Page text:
Phishers Use Fake VPN Alerts to Steal Office 365 PasswordsReport: Fraudsters Target Remote Workers With Spoofed Updates
Fraudsters are using fake VPN update alerts to target remote workers in an effort to steal their Microsoft Office 365 credentials, according to the security firm Abnormal Security.
See Also: A Guide to Passwordless Anywhere
With work-from-home employees relying on VPNs and other remote connection tools to help them access corporate networks and data, fraudsters are now using specially crafted phishing emails that appear to come from the IT department requesting that they immediately update their remote access configurations, a new report from Abnormal Security states.
"Because most employees are working from home, a VPN has become a necessity for some work-related tasks," the report notes. "Employees will likely be attuned to any alleged updates to their VPN configuration in order to avoid any issues completing work that requires VPN access."
The goal of these phishing emails is to trick employees into giving up their Office 365 credentials by inputting usernames and passwords into malicious domains that spoof the login pages, according to Abnormal Security. So far, this campaign has targeted 5,000 to 15,000 employee email inboxes, the report says. .
The phishing campaign that Abnormal Security uncovered uses email addresses that spoof the domain of the organization where the remote worker is employed.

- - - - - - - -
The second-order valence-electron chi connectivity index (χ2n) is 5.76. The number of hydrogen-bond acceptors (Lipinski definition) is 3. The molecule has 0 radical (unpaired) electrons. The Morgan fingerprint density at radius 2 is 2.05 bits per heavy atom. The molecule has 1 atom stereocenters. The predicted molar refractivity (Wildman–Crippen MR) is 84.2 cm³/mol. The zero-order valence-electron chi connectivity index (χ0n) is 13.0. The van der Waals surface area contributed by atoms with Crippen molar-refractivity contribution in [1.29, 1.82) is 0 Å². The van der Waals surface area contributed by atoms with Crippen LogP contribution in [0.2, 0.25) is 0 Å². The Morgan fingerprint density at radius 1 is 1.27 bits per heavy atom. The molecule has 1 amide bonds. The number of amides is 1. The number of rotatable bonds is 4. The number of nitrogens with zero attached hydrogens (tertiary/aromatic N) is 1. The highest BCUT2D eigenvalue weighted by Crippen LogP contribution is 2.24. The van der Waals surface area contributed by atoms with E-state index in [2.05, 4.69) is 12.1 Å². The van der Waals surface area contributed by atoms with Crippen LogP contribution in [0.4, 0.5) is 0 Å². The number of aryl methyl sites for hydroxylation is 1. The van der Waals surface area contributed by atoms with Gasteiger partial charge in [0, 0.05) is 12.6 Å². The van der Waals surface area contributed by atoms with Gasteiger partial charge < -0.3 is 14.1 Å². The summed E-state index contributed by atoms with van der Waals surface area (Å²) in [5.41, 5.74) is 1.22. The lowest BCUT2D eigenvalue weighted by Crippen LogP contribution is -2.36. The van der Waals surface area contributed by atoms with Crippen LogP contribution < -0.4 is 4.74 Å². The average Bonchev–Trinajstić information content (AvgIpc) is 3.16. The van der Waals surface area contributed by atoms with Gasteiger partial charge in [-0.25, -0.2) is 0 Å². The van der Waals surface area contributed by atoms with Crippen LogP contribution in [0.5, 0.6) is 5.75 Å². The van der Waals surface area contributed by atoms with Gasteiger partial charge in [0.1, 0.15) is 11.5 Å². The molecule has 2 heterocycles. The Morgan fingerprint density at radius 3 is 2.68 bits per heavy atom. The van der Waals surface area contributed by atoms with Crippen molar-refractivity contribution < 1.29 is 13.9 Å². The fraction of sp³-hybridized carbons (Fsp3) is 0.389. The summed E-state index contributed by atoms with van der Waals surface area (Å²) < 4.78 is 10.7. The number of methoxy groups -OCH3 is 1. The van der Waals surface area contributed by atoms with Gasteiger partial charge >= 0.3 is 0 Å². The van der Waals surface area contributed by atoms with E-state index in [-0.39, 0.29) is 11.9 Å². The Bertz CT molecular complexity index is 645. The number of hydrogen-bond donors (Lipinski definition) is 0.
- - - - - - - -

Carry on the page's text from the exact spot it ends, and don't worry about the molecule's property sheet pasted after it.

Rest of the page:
These phishing emails contain a link that claims to be a "new VPN configuration home access" alert. Instead of the VPN configuration page, however, the link directs the victim to a fake Office 365 site, where the user is urged to log in with their email and password, according to the report.
The fake landing page looks nearly identical to the standard Microsoft Office 365 login page, including using the company's logos and artwork. In addition, the malicious domain hosted on a legitimate Microsoft .NET platform, which gives the webpage a valid certificate that can help trick security tools, the report explains.
The campaign conceals the URL of the phishing page and uses anchor text instead that contains the name of the company where the intended victim is employed, according to Abnormal Security.
"By hiding the real URL, the user may be unaware that the site they are accessing is not the real Microsoft Office login page," the report notes.
The researchers say that although they found numerous variations of these phishing emails that originated from separate IP addresses, the payload link used was the same for all of the attacks. This indicates that the phishing emails were sent by a single attacker controlling the phishing domain, according to the report.
Other Phishing Campaigns
In May, Abnormal Security researchers found another phishing campaign that spoofed notifications from Microsoft's Teams collaboration platform in an attempt to harvest Office 365 credentials (see: Latest Phishing Campaign Spoofs Microsoft Teams Messages).
And in July 2019, researchers at security firm Zscaler uncovered a campaign where fraudsters used spoofed messages designed to look like Microsoft Azure custom domains that were signed with a Microsoft SSL certificate to give it legitimacy and trick security tools. The goal, again, was to harvest users' credentials.